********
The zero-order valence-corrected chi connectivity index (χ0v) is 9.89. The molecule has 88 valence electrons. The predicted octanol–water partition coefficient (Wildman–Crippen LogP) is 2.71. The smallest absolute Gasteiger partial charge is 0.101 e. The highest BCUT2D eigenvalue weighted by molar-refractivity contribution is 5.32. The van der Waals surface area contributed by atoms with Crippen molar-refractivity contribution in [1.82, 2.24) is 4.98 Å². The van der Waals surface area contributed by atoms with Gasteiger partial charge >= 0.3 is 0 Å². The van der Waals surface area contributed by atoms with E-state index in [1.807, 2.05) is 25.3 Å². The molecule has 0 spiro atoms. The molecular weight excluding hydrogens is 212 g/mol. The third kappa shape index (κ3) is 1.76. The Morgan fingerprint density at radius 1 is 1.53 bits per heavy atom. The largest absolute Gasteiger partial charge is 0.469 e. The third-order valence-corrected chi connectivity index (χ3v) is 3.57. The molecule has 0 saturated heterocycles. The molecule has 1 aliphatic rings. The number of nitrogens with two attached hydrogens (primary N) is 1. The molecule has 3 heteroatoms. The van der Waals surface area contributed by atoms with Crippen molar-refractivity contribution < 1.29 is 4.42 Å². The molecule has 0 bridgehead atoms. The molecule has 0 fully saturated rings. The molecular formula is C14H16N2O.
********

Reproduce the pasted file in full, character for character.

The zero-order valence-corrected chi connectivity index (χ0v) is 9.89. The molecule has 88 valence electrons. The predicted octanol–water partition coefficient (Wildman–Crippen LogP) is 2.71. The smallest absolute Gasteiger partial charge is 0.101 e. The highest BCUT2D eigenvalue weighted by molar-refractivity contribution is 5.32. The van der Waals surface area contributed by atoms with Crippen molar-refractivity contribution in [1.82, 2.24) is 4.98 Å². The van der Waals surface area contributed by atoms with Gasteiger partial charge >= 0.3 is 0 Å². The van der Waals surface area contributed by atoms with E-state index in [1.807, 2.05) is 25.3 Å². The molecule has 0 spiro atoms. The molecular weight excluding hydrogens is 212 g/mol. The third kappa shape index (κ3) is 1.76. The Morgan fingerprint density at radius 1 is 1.53 bits per heavy atom. The largest absolute Gasteiger partial charge is 0.469 e. The third-order valence-corrected chi connectivity index (χ3v) is 3.57. The molecule has 0 saturated heterocycles. The molecule has 1 aliphatic rings. The number of nitrogens with two attached hydrogens (primary N) is 1. The molecule has 3 heteroatoms. The van der Waals surface area contributed by atoms with Crippen molar-refractivity contribution < 1.29 is 4.42 Å². The molecule has 0 bridgehead atoms. The molecule has 0 fully saturated rings. The molecular formula is C14H16N2O.